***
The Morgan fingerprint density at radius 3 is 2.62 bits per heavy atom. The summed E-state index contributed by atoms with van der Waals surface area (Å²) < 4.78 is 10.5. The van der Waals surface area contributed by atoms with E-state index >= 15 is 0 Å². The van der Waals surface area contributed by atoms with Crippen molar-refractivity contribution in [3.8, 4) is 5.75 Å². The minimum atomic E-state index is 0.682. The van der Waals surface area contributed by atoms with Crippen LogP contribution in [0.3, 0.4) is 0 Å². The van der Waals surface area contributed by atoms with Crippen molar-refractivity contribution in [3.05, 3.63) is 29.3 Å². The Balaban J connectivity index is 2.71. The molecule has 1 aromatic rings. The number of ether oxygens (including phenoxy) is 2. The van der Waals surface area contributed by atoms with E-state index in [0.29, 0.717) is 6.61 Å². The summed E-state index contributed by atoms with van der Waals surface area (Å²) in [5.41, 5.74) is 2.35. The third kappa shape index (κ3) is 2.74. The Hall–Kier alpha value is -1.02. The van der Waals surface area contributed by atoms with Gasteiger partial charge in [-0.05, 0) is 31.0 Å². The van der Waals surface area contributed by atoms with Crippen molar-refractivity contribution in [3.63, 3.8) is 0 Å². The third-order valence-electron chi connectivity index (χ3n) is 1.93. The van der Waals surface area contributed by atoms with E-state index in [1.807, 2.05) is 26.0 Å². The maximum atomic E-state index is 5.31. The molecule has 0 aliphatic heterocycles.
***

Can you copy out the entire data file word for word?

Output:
The Morgan fingerprint density at radius 3 is 2.62 bits per heavy atom. The summed E-state index contributed by atoms with van der Waals surface area (Å²) < 4.78 is 10.5. The van der Waals surface area contributed by atoms with E-state index >= 15 is 0 Å². The van der Waals surface area contributed by atoms with Crippen molar-refractivity contribution in [3.8, 4) is 5.75 Å². The minimum atomic E-state index is 0.682. The van der Waals surface area contributed by atoms with Crippen LogP contribution in [0.3, 0.4) is 0 Å². The van der Waals surface area contributed by atoms with Crippen molar-refractivity contribution in [3.05, 3.63) is 29.3 Å². The Balaban J connectivity index is 2.71. The molecule has 1 aromatic rings. The number of ether oxygens (including phenoxy) is 2. The van der Waals surface area contributed by atoms with E-state index in [0.29, 0.717) is 6.61 Å². The summed E-state index contributed by atoms with van der Waals surface area (Å²) in [5.41, 5.74) is 2.35. The third kappa shape index (κ3) is 2.74. The Hall–Kier alpha value is -1.02. The van der Waals surface area contributed by atoms with Gasteiger partial charge in [-0.05, 0) is 31.0 Å². The van der Waals surface area contributed by atoms with Crippen molar-refractivity contribution in [3.63, 3.8) is 0 Å². The third-order valence-electron chi connectivity index (χ3n) is 1.93. The van der Waals surface area contributed by atoms with E-state index in [1.807, 2.05) is 26.0 Å². The maximum atomic E-state index is 5.31. The molecule has 0 aliphatic heterocycles.